Pushing Into the Flames: Rev. Charles Moore and the Struggle Against Racism

06/23/2015 09:06 am ET | Updated Jun 21, 2016


The moisture forming in my eyes caused the screen to grow blurry. The emotion was so heavy that I was having difficulty comprehending the words. On June 23, 2014 around 5:30pm in Grand Saline, Texas, Rev. Charles Moore walked to the front of his car in the middle of a Dollar General parking lot and placed a burning match to his head. Within seconds, Moore's body was engulfed in flames. Despite the efforts of bystanders, Moore died. Upon inspection of the writings he left behind, Moore's family realized that his self-immolation was a protest against racism. Soon after I read the initial article, I called him a martyr and started praying to Moore. In the year since, I haven't stopped. In the midst of difficult struggles for racial justice, I have heard God speak from the bespectacled image of Moore burning over and over.

Not long after I discovered his story, I wrote a piece about Moore's death. Having studied self-immolations in my graduate studies at the University of Alabama, I knew people would try to write him off and call him insane. The problem with such thinking is that it neglects the fact that most self-immolations are highly logical acts of protest. I didn't think Moore was insane then and I don't now. In my piece, I begged people not to turn their heads from Moore's sacrifice. Sadly, I feel like most people did. Within the last year, among a plethora of other offences...police brutality has been on the rise, undocumented immigrants are constantly mistreated and brutalized, children of color are brutalized at swimming pools and just last week Mother Emanuel AME Church was shot up by a virulent racist in Charleston, South Carolina. Even in Moore's own United Methodist Church, people seem to be most comfortable with partial steps that don't speak to the racism and segregation that dominate most church spaces. Over the last year, I have constantly wondered if Moore died in vain.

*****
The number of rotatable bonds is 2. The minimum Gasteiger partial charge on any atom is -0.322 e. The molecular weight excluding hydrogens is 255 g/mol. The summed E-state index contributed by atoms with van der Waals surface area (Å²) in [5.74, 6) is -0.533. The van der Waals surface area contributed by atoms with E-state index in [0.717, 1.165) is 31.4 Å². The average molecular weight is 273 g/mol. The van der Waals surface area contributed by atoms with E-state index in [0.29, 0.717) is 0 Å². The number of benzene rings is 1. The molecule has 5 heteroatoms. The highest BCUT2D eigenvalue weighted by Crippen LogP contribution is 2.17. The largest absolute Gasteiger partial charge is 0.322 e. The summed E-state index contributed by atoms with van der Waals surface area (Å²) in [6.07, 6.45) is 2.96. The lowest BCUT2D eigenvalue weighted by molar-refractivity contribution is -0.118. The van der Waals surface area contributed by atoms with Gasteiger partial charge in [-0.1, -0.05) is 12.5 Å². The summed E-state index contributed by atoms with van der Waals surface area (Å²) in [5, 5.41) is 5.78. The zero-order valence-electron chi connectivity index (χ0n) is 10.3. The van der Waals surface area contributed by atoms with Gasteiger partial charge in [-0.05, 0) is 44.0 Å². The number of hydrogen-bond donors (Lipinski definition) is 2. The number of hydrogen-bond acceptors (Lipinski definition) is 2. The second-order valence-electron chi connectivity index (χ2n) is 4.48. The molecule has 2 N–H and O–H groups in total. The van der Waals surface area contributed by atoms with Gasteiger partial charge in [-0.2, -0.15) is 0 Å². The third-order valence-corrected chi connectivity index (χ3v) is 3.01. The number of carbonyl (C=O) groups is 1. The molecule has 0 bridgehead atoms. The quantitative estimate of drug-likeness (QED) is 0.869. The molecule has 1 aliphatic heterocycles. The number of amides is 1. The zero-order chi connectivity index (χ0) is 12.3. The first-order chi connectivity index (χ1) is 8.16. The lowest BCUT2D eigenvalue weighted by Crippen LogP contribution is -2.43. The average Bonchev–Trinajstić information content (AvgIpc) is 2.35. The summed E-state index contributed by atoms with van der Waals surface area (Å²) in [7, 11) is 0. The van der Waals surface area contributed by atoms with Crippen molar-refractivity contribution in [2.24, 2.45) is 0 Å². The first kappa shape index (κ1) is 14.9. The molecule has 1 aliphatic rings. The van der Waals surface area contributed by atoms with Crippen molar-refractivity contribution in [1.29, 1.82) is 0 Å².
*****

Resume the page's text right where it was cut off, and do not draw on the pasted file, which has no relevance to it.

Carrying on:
A few weeks after his death, I attended Moore's funeral. There weren't many people there. Throughout the service, I watched minister after minister try to carefully navigate the events. By following Jesus to death, Moore backed them against the wall. How was any minister supposed to talk about giving your life to Jesus now? My quiet revelation that I admired Moore was met with suspicion and jeers. Regardless of all that was going on, I couldn't take my eyes off of the image of Moore. Out of the excess of his love for God, Moore stepped into the flames. I refused to turn my head.

Months later, I sat alone in a cell at the Dallas County Jail. Earlier, I spoke at a rally against police brutality and helped lead marchers down the streets of Dallas. Now, I was alone. For hours, I just sat there. The demons started whispering. I began to doubt. When I closed my eyes, I saw the burning image and felt the call to simply keep following Jesus. For the remaining hours of my incarceration, I was bolstered by Moore's presence.

From many accounts, Charles Moore was a cantankerous man. While I don't know if our personalities would have meshed in life, I do know that his witness in death has saved my life and activism. I am strengthened in the knowledge that a modern pastor went all the way in the fight against racism. Jesus calls us to give our lives in service to others. I remain impressed that Moore was brave enough to follow the call of God all the way until the end.

Overwhelmed at the assault of a young black girl at a swimming pool in McKinney, Texas last month, I decided to venture out to the spot where Charles Moore self-immolated. I needed a word from God. Driving through the night, I was struck at the desolation of everything. When I pulled into the Dollar General parking lot, I located the exact spot where Moore self-immolated. I saw the burning image of Moore once more. I felt the presence of God in the orange glow. The light of Moore's sacrifice still guides me. I can't look away. I know that there is always more for me to give in the struggle against racism. When I wonder how much will be required, I just close my eyes. In the darkness, I still see the whip of Moore's flames calling me onward.